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Ethnocentrism, coined by William Graham Sumner, is the viewpoint that one's ethnic group is the center of everything, against which all other groups are judged. Within culture, language, behaviour, customs, and religion can be a basis for ethnic distinctions, and sub-divisions.

In the modern world, however, the crossing of the lines between cultures, that at one time happened only occasionally, has become an everyday occurrence. Technological advances in communication have progressively overcome previous obstacles to communication - physical obstacles that once helped to keep ethnic distinctions distinct. Ethnic lines still exist, and co-exist, and cultures of the world often find that their central concern, that of maintaining an identity despite rapid transculturation, is still possible.

The reasons for maintaining an ethnicity are often personal, and relate to the cohesion of familiar personal and social elements - in other words, attachment or accustoment. We all are born into a human culture, and it is the culture that shapes our self-awareness and understanding of other individuals. It also reflects, depending on the cultural teaching, customs or patterns of behaviour in relating to other cultures. This behaviour can range from universal acceptance or feelings of inferiority compared with other cultures, to racism, which many consider an aspect of xenophobia.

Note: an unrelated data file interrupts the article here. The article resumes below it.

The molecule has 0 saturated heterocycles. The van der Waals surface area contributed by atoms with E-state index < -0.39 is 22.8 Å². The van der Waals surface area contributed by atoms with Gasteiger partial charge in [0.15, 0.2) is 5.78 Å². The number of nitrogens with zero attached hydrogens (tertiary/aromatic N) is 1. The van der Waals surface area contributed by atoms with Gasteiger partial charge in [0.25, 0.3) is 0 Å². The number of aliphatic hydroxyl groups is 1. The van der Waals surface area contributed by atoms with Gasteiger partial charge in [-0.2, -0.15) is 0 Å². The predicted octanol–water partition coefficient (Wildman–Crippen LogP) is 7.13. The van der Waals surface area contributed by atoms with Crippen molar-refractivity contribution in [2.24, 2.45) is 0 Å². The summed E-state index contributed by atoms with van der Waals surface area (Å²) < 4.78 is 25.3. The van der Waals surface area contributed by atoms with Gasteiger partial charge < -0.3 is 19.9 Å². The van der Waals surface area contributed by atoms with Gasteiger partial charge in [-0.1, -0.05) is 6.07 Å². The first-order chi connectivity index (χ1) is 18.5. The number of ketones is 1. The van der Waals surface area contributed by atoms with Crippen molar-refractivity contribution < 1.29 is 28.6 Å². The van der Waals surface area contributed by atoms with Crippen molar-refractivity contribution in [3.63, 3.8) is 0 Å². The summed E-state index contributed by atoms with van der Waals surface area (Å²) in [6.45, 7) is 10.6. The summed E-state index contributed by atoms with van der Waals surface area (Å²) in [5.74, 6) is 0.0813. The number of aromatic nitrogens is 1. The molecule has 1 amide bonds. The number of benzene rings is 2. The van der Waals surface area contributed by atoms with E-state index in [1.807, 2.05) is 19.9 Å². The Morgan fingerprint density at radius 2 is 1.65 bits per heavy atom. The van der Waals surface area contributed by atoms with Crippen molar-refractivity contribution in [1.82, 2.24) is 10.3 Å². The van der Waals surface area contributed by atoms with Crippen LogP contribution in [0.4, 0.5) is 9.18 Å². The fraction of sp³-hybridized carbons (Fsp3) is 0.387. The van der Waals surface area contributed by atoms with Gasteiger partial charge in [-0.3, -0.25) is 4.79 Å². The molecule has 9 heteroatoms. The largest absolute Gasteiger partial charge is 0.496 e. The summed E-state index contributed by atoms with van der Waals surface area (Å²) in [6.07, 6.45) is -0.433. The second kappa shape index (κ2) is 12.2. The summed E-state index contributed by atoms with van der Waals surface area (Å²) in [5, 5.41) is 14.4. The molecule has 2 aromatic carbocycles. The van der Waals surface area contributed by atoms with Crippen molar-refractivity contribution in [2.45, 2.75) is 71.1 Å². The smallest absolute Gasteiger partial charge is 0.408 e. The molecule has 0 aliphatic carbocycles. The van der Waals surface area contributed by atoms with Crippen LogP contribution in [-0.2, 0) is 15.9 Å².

Some examples of ethnocentric behaviours are represented by such social phenomena as economic isolationism, counter-cultures, anti-establishmentism, and widespread social patterns of interpersonal abusive behaviours as ostracization, prejudice, and discrimination.

Examples of Ethnocentrism

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